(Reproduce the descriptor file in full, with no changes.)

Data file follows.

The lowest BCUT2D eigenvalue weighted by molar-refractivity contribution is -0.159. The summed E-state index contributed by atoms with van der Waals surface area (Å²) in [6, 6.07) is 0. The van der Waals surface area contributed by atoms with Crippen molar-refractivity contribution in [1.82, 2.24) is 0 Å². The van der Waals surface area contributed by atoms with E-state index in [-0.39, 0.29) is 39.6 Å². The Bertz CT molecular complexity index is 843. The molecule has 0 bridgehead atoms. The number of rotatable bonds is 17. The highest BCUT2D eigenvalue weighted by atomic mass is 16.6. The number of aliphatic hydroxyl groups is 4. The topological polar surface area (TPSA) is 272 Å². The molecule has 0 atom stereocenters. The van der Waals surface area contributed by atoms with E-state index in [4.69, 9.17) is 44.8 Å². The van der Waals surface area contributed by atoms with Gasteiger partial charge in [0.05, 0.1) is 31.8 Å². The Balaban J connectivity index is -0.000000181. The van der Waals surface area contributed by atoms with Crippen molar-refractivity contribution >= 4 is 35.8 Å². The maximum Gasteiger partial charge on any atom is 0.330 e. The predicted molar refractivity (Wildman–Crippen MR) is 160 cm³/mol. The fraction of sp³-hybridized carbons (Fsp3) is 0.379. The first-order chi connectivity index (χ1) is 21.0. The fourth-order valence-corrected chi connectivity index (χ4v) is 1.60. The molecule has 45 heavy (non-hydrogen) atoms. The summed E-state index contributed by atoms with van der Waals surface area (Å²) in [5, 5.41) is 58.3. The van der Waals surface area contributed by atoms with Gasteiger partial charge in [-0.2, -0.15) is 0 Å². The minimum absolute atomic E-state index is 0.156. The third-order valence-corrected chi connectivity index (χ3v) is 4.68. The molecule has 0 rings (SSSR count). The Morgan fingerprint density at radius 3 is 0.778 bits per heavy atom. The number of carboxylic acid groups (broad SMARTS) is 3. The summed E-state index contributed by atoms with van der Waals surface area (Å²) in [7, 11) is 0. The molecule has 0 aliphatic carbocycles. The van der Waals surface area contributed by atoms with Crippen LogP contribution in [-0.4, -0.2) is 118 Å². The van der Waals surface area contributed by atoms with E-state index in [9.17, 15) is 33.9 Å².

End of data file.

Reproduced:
The lowest BCUT2D eigenvalue weighted by molar-refractivity contribution is -0.159. The summed E-state index contributed by atoms with van der Waals surface area (Å²) in [6, 6.07) is 0. The van der Waals surface area contributed by atoms with Crippen molar-refractivity contribution in [1.82, 2.24) is 0 Å². The van der Waals surface area contributed by atoms with E-state index in [-0.39, 0.29) is 39.6 Å². The Bertz CT molecular complexity index is 843. The molecule has 0 bridgehead atoms. The number of rotatable bonds is 17. The highest BCUT2D eigenvalue weighted by atomic mass is 16.6. The number of aliphatic hydroxyl groups is 4. The topological polar surface area (TPSA) is 272 Å². The molecule has 0 atom stereocenters. The van der Waals surface area contributed by atoms with E-state index in [4.69, 9.17) is 44.8 Å². The van der Waals surface area contributed by atoms with Gasteiger partial charge in [0.05, 0.1) is 31.8 Å². The Balaban J connectivity index is -0.000000181. The van der Waals surface area contributed by atoms with Crippen molar-refractivity contribution >= 4 is 35.8 Å². The maximum Gasteiger partial charge on any atom is 0.330 e. The predicted molar refractivity (Wildman–Crippen MR) is 160 cm³/mol. The fraction of sp³-hybridized carbons (Fsp3) is 0.379. The first-order chi connectivity index (χ1) is 21.0. The fourth-order valence-corrected chi connectivity index (χ4v) is 1.60. The molecule has 45 heavy (non-hydrogen) atoms. The summed E-state index contributed by atoms with van der Waals surface area (Å²) in [5, 5.41) is 58.3. The van der Waals surface area contributed by atoms with Gasteiger partial charge in [-0.2, -0.15) is 0 Å². The minimum absolute atomic E-state index is 0.156. The third-order valence-corrected chi connectivity index (χ3v) is 4.68. The molecule has 0 rings (SSSR count). The Morgan fingerprint density at radius 3 is 0.778 bits per heavy atom. The number of carboxylic acid groups (broad SMARTS) is 3. The summed E-state index contributed by atoms with van der Waals surface area (Å²) in [7, 11) is 0. The molecule has 0 aliphatic carbocycles. The van der Waals surface area contributed by atoms with Crippen LogP contribution in [-0.4, -0.2) is 118 Å². The van der Waals surface area contributed by atoms with E-state index in [9.17, 15) is 33.9 Å².